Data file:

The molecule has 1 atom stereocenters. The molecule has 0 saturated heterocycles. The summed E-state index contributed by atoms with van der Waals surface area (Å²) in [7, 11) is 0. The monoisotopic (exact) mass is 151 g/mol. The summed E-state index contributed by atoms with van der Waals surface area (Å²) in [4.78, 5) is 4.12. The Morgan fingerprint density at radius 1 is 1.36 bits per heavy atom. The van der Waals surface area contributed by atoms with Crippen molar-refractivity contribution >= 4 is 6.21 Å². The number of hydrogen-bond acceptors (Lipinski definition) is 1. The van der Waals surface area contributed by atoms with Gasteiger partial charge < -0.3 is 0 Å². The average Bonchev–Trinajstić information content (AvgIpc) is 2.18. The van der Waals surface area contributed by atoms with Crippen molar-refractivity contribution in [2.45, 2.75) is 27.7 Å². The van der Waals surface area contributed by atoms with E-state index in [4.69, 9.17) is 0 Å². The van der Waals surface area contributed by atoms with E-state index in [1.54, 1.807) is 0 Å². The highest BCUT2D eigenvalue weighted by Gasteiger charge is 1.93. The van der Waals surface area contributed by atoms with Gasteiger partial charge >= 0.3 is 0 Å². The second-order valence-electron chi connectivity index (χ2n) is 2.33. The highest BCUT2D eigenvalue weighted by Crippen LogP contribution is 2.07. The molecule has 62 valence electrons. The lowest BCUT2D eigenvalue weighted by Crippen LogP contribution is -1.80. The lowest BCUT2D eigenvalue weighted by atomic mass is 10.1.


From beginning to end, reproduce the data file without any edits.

The molecule has 1 atom stereocenters. The molecule has 0 saturated heterocycles. The summed E-state index contributed by atoms with van der Waals surface area (Å²) in [7, 11) is 0. The monoisotopic (exact) mass is 151 g/mol. The summed E-state index contributed by atoms with van der Waals surface area (Å²) in [4.78, 5) is 4.12. The Morgan fingerprint density at radius 1 is 1.36 bits per heavy atom. The van der Waals surface area contributed by atoms with Crippen molar-refractivity contribution >= 4 is 6.21 Å². The number of hydrogen-bond acceptors (Lipinski definition) is 1. The van der Waals surface area contributed by atoms with Gasteiger partial charge < -0.3 is 0 Å². The average Bonchev–Trinajstić information content (AvgIpc) is 2.18. The van der Waals surface area contributed by atoms with Crippen molar-refractivity contribution in [2.45, 2.75) is 27.7 Å². The van der Waals surface area contributed by atoms with E-state index in [4.69, 9.17) is 0 Å². The van der Waals surface area contributed by atoms with E-state index in [1.54, 1.807) is 0 Å². The highest BCUT2D eigenvalue weighted by Gasteiger charge is 1.93. The van der Waals surface area contributed by atoms with Gasteiger partial charge >= 0.3 is 0 Å². The second-order valence-electron chi connectivity index (χ2n) is 2.33. The highest BCUT2D eigenvalue weighted by Crippen LogP contribution is 2.07. The molecule has 62 valence electrons. The lowest BCUT2D eigenvalue weighted by Crippen LogP contribution is -1.80. The lowest BCUT2D eigenvalue weighted by atomic mass is 10.1.